“I find it remarkable that the United States, the country that pioneered democracy and proved that a government created and controlled by ordinary people could succeed, has never allowed its citizens to vote on a single national issue,” Matsusaka writes. “While almost every other nation holds referendums to decide matters of national importance, ordinary Americans continue to be kept at a distance from the public issues that most affect their lives.”
Matsusaka’s six-step plan calls for a cautious introduction of direct democracy, starting with tools that can be approved by statute, and don’t require a constitutional amendment. First, Congress should give itself power to hold advisory, or non-binding, referenda—an idea championed in the past by the House majority leader Dick Gephardt. This could be a tool for pushing forward broadly popular bills—like the Dream Act legalizing the status of certain unauthorized immigrants—that are blocked by small minorities in Congress.
Second, Congress could grant American citizens the power, by gathering signatures on petitions in many different states, to call non-binding referenda on certain issues, much like European Union residents can now do under the continent’s citizen initiative process. This might create popular momentum for issues that often end up on the ballot in states: animal rights, a higher minimum wage, legal marijuana, and term limits for judges and members of Congress.
Third, Congress could require a national advisory referendum before making certain major decisions, like approving international treaties or taking military action. The virtues of this would be obvious—creating more debate around accords like the Paris Agreement on climate change, and curbing the American tendency to pursue new wars. Matsusaka also suggests requiring referenda on major debt and tax bills, which could increase scrutiny of hidden provisions and unintended consequences.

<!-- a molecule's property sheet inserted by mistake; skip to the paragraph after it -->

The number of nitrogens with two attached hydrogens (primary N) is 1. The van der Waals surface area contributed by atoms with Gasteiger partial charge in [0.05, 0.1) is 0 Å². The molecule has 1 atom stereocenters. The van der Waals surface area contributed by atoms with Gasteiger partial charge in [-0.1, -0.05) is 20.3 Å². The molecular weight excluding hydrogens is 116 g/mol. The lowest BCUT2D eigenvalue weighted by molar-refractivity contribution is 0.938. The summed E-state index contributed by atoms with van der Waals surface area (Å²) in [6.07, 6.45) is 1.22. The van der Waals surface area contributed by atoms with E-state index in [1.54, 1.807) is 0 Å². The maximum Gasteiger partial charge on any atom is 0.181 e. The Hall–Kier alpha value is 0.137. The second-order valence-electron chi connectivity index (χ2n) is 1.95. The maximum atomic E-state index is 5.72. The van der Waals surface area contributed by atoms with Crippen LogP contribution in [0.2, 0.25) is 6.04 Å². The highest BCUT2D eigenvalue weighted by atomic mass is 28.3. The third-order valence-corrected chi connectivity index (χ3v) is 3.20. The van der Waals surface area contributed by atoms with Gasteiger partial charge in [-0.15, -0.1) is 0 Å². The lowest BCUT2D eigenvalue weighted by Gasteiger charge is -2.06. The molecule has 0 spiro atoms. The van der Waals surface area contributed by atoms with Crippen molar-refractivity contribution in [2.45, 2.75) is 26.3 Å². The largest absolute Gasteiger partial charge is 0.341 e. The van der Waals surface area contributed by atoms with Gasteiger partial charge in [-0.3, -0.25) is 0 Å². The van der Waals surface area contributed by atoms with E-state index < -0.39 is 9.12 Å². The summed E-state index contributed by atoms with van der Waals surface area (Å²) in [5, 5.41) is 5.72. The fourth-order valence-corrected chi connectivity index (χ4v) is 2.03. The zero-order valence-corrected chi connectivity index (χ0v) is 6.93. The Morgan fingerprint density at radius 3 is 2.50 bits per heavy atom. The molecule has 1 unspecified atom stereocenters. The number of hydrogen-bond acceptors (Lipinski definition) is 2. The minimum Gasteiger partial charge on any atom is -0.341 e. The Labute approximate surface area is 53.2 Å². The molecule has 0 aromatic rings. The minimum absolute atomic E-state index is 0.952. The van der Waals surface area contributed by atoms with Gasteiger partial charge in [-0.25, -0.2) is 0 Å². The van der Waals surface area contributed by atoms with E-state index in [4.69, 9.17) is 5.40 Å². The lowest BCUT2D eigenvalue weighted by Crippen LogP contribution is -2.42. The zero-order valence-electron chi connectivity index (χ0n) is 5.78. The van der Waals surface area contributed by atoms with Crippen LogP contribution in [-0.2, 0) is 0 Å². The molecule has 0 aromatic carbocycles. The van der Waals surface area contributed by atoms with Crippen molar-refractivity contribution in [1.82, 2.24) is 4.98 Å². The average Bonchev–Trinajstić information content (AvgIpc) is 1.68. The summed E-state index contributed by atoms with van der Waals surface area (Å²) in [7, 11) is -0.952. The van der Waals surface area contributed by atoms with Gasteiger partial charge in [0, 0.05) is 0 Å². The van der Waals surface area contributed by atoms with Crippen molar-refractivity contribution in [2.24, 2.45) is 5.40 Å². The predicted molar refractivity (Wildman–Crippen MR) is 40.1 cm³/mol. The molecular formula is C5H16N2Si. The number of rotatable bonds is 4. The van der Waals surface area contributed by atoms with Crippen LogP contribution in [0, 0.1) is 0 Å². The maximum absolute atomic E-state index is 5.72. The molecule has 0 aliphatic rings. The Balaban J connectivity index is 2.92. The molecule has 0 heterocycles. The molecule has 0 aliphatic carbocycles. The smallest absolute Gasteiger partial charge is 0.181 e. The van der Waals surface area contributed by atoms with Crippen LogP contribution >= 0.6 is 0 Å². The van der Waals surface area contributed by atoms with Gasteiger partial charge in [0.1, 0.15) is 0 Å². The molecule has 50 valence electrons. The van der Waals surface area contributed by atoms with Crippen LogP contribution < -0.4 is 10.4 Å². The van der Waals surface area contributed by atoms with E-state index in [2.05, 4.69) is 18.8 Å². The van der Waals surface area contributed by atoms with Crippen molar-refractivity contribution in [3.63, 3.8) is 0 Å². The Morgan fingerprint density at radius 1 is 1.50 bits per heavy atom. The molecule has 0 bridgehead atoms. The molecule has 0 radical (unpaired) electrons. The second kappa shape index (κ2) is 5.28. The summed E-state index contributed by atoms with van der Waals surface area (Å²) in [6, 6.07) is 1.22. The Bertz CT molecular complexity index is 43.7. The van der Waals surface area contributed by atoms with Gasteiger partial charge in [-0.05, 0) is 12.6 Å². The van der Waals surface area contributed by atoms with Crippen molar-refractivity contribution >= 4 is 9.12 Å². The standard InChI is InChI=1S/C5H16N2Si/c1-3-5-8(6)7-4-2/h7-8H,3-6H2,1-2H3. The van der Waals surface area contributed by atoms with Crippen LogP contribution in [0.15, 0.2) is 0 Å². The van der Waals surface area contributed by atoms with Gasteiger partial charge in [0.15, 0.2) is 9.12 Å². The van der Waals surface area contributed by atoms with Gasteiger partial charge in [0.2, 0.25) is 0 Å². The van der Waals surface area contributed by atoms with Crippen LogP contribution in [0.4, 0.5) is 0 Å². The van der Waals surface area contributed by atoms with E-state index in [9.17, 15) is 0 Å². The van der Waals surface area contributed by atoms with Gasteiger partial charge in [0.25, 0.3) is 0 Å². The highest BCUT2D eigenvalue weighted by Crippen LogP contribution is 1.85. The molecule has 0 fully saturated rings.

Matsusaka argues that if such advisory referenda prove popular, then over decades Americans might change the constitution to adopt the more powerful direct democracy tools familiar to Californians, like binding referenda, binding votes on initiatives to change the law, and even constitutional amendments adopted by direct votes of the people.
The USC scholar is particularly aggressive in knocking down objections to popular votes on issues. National referenda wouldn’t be divisive; to the contrary, even very Catholic countries, like Italy and Ireland, have managed the issue of legalized abortion better than we have, because they authorized it by popular vote.
Referenda would not promote extremism; the opposite is true, since studies showExternal link voters are less extreme in their views than our political elites. And moneyed interests wouldn’t dominate more than they currently do, especially if we adopted Matsusaka’s suggestion of establishing a public system to fund all sides of any national referendum campaign.
More broadly, Matsusaka’s book begs the question of how much longer we can continue our escalating political warfare—with each side trying to enhance the non-democratic power of the government branches it currently controls—and still call the United States a democratic republic. The best way to keep America a democracy is to practice democracy more.
“That we consider it radical to allow the people a say in important public matters affecting their lives,” Matsusaka says, “is an unfortunate testament to the undemocratic nature of the U.S. government and something that is overdue for remediation.”
Joe Mathews writes The Democracy Column for SWI swissinfo.ch and Zócalo Public Square. He addresses future-oriented questions about how democracy is practiced from Switzerland to the American Southwest, and all around the world.